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People with Irregular Heartbeat More Likely to Have Stroke

  • Published: 2009-06-10 (Revised/Updated 2014-05-19) : Author: The Heart and Stroke Foundation of Canada
  • Synopsis: People with irregular heartbeat five times more likely to have a stroke and twice as likely to die from one.

Quote: "Atrial fibrillation (AF), a type of irregular heart rhythm known as an arrhythmia, can cause the heart to beat very fast, sometimes more than 150 beats per minute."

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Heart and Stroke Foundation report reveals: Up to a quarter of a million Canadians with irregular heartbeat five times more likely to have a stroke - and twice as likely to die from one.

According to the Heart and Stroke Foundation, 250,000 Canadians currently diagnosed with the most common type of heart arrhythmia - atrial fibrillation (AF) - are at least five times more at risk to have a stroke and twice as likely to die from one. More worrisome is that the vast majority may not be aware of their stroke risk.(1)

"Complicating matters, many Canadians are not being properly treated for the condition in the first place," says Dr. Paul Dorian, Heart and Stroke Foundation spokesperson and cardiologist.

"Up to 15 percent of strokes are caused by AF," adds Dr. Dorian. "In people over the age of 60, that number increases to about one-third of strokes."

Atrial fibrillation (AF), a type of irregular heart rhythm known as an arrhythmia, can cause the heart to beat very fast, sometimes more than 150 beats per minute. While it is rare in people under 40, its prevalence increases with age. After the age of 55, the incidence of AF doubles with each decade of life and with other risk factors for heart disease and stroke including high blood pressure, diabetes and underlying heart disease.

"Stroke places a tremendous burden on our society. When AF patients have a stroke, the impact becomes even more profound," says Dr. Marco Di Buono, director of research, Heart and Stroke Foundation of Ontario. "These patients are reported to stay in hospital longer, have increased disability, and are more likely to have recurrent strokes."(2/3)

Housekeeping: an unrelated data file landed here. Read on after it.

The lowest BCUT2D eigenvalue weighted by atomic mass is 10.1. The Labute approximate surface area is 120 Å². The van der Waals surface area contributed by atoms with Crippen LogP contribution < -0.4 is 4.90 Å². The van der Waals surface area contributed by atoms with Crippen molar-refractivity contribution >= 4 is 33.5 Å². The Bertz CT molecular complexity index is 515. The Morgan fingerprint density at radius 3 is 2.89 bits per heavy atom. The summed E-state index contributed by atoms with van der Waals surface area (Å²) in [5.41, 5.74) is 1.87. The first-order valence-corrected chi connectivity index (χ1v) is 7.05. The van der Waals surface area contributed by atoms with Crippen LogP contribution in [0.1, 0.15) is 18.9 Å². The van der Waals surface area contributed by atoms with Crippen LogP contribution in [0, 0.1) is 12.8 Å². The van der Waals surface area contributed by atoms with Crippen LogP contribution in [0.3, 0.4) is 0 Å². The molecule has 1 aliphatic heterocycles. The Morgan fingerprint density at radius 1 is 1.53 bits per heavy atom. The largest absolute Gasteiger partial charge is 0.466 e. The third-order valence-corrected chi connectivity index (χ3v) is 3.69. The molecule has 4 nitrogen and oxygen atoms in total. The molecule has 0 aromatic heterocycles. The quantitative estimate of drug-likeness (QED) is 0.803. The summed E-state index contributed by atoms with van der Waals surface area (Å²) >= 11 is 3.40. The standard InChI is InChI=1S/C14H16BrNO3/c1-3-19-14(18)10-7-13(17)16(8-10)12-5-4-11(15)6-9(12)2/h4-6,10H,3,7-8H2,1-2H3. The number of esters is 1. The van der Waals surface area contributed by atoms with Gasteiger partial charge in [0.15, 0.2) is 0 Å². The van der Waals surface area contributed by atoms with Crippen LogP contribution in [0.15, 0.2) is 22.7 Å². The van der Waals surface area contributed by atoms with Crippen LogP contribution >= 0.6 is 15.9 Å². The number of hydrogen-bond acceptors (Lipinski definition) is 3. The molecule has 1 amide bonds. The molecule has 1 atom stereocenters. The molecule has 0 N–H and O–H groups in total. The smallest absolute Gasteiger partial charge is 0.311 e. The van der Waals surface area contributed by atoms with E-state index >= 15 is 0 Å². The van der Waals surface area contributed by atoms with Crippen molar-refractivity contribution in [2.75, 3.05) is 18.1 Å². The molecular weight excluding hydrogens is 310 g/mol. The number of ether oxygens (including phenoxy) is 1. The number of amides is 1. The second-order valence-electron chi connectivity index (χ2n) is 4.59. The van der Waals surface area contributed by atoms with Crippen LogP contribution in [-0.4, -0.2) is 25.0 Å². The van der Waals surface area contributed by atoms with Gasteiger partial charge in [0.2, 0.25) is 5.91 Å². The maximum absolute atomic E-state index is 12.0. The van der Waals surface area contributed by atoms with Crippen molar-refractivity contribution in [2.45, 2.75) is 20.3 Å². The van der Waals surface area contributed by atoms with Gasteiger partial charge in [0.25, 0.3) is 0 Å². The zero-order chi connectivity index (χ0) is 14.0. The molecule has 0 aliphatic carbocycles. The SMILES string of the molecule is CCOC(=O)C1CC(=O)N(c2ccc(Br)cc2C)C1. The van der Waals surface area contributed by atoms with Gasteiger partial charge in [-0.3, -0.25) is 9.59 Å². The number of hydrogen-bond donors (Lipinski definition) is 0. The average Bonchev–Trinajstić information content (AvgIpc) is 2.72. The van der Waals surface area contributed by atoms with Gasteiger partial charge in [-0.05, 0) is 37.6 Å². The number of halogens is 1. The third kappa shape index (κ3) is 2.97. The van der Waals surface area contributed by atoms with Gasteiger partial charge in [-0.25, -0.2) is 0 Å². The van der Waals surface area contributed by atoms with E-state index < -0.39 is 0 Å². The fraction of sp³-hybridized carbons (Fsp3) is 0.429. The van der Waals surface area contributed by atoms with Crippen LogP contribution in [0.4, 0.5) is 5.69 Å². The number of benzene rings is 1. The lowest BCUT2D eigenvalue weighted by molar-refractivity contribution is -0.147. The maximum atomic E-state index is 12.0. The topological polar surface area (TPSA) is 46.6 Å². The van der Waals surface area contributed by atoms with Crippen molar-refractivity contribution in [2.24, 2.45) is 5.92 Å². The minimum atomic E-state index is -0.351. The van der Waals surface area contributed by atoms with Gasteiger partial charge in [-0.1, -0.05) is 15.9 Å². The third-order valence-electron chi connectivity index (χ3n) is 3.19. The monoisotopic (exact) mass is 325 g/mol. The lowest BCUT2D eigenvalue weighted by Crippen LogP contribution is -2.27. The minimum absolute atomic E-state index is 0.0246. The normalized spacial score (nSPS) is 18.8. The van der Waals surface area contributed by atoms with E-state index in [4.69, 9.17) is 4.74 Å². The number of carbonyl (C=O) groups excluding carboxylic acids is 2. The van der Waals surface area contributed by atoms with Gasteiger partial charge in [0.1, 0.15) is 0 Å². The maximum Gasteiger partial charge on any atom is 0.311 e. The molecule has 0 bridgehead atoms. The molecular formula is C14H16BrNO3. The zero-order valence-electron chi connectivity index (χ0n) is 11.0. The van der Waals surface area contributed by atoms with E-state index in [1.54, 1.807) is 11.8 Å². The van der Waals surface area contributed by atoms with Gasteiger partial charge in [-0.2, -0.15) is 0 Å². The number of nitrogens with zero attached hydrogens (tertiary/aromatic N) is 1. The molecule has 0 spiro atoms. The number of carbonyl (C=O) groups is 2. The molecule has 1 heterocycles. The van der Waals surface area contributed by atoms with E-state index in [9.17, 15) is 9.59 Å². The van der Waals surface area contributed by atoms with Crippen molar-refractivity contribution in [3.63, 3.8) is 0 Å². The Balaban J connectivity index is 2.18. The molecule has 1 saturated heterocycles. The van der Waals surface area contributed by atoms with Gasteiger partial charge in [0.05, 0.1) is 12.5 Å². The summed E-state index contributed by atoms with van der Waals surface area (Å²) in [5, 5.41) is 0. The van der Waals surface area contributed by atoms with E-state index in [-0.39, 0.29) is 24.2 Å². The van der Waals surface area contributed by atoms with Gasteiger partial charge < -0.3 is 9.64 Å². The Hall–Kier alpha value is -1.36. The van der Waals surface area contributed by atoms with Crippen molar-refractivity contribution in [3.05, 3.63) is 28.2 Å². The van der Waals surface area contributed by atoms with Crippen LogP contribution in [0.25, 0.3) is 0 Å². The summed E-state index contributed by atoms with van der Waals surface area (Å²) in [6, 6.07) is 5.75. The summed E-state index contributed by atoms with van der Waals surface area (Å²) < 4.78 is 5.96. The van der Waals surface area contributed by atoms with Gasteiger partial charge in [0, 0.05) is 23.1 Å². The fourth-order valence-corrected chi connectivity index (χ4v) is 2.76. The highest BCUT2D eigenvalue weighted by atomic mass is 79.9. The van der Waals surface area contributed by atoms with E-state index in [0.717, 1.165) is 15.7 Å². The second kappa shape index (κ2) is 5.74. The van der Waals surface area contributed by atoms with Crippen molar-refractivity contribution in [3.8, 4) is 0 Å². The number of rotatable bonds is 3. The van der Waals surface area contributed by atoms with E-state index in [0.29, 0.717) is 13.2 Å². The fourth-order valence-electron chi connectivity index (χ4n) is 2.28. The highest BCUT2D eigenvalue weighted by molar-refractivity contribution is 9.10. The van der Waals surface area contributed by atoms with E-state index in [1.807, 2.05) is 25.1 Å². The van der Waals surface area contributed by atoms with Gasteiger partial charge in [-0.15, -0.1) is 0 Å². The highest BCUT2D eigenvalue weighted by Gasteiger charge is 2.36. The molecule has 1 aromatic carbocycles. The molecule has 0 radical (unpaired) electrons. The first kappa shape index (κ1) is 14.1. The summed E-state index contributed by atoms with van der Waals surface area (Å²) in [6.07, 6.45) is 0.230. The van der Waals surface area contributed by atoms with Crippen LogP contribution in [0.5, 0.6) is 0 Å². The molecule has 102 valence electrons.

"The most important medical advance in the past decade is the effectiveness of blood thinners in managing AF and the risk of having a stroke," says Dr. Dorian. "Yet, it is extremely disturbing that only a small percentage of at-risk patients are actually prescribed these life saving treatments."

Most Canadians living with AF manage their condition by following a healthy lifestyle and taking prescribed medication. While warfarin is the most commonly prescribed medication for reducing stroke risk in the AF patient, its use in Canada by people age 65 and older with the condition remains below 50 per cent.4 The use of anticoagulants such as warfarin prevent clots from forming in the heart and traveling to the brain.

"Clinical guidelines are in place but there is a need for healthcare practitioners to be aware of the condition's risks and put the treatment options into practice," says Dr. Di Buono. "Further, people with AF should talk to their healthcare providers about their stroke risk and what they can do about it."

According to the Heart and Stroke Foundation, a growing body of evidence suggests that AF patients can be better categorized based on their risk for developing stroke as a means of identifying the appropriate therapy. For example, the elderly, those with a previous stroke or TIA (mini stroke), and patients with high blood pressure, diabetes, or heart failure are all at greater risk of suffering from a stroke after being diagnosed with atrial fibrillation.

The CHADS(2) Index is a simple tool used by many healthcare providers to determine stroke risk:

Risk Criteria Points


H - Hypertension (high blood pressure) 1

A - Age (greater than 75 years) 1

D - Diabetes 1

S - Stroke or transient ischemic attack (TIA) 2

How the CHADS(2) Index works: one point is given for each risk condition (age, high blood pressure, diabetes, congestive heart failure). A previous stroke or TIA adds two points to a patients score. The greater the score, the greater the risk of developing stroke. A patient with a score of 0 would have an annual risk of stroke of about 1.9%. The patient with a score of 6 would have about 18% annual risk of stroke.

"Bottom line - stroke is a medical emergency and we know the AF patient is at increased risk of stroke, says Dr. Dorian. "All Canadians, AF patients especially, should know how to recognize and react to stroke warning signs if needed."


The Heart and Stroke Foundation is concerned about the high incidence of stroke, its impact and economic burden, and has taken a number of steps to address this issue, including:

Heart and Stroke Foundation Recommendations To people with atrial fibrillation:

Signs include:

To healthcare practitioners:

To Canadians:


1 AF AWARE Group survey 2009 - Slightly more than 4% of patients are aware of the increased stroke risk that ensues with AF, The survey included 75 patients per country in 11 countries (including Canada.)

2/3 Lin H, Wolf P, Kelly-Hayes M, et al. Stroke severity in atrial fibrillation: The Framingham Study. Stroke 1996;27:1760-4.; Jorgensen HS, Nakayama H., Reith J., Raaschou HO, Olsen TS. Acute stroke with atrial fibrillation. The Copenhagen Stroke Study, Stroke 1998:27:1765-9.

4 Humphries KH, Jackevisius C, Gong Y, Svensen L, Cox J, Tu JV, Laupacis A. Population rates of atrial fibrillation/flutter in Canada. Can J Cardiol 2004;20:869-76


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